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The degree to which these questions concern opinion, do not deny them of objective answers, and certainly do not detract from their value as questions to law in general: https://law.stackexchange.com/q/11336/89, https://law.stackexchange.com/q/11167/89, https://law.stackexchange.com/q/9534/89.

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  • Especially where the community closes questions (and I'll define this as five users closing a question, even if the fifth vote is cast by a moderator), you need a good reason to ask moderators to override the voting process. While any of the the answers to the duplicate will suffice, I'll briefly address each of your questions here: we're not mind readers, we don't have a crystal ball, and we're not mind readers.
    – jimsug
    Jul 25, 2016 at 21:52

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Regarding the latter perspective, there is a difference between "of some value to the study of law" and "suitable as a question for Stackexchange". The premise of Stackexchange is that this is a place for people to get the answer to a question about law, not a collection of answers. The ideal is that there is a single correct answer. I don't see how that could be the case with the Hart question. Except in rare cases, questions that psychologize an author's reasons for saying one thing versus another are speculative, not based on solid fact.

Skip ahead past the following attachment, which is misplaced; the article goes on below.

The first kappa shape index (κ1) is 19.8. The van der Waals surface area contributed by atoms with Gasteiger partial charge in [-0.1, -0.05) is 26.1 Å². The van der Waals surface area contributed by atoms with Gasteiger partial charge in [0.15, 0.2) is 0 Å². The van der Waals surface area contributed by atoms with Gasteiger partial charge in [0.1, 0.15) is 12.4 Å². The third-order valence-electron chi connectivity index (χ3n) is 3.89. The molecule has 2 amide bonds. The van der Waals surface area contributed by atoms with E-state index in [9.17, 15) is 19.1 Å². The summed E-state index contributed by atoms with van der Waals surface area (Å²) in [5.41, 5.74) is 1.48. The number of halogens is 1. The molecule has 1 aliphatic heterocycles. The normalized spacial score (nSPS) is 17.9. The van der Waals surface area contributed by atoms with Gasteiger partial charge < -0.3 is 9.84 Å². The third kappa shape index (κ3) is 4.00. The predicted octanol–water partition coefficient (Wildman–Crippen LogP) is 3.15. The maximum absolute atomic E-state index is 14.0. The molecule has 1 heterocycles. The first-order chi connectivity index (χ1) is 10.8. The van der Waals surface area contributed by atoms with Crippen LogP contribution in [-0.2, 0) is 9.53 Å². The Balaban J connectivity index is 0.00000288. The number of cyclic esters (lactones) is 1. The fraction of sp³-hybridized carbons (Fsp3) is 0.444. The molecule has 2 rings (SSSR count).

I also disagree with the belief that opinion and objectivity are compatible. Subjectivity is the epistemological foundation of opinion, and objectivity is the epistemological foundation of factual reporting. There is a way to spin subjectivity so that it looks like objectivity, by presupposing but obscuring important premises. For example, the answer to the question about UK law students would be "No", given the unspoken premise that UK lawyers never have to deal with legal claims against or from the EU. Or, "Yes", if that premise is denied. Either answer would be equally valid. Which answer do you up-vote and accept?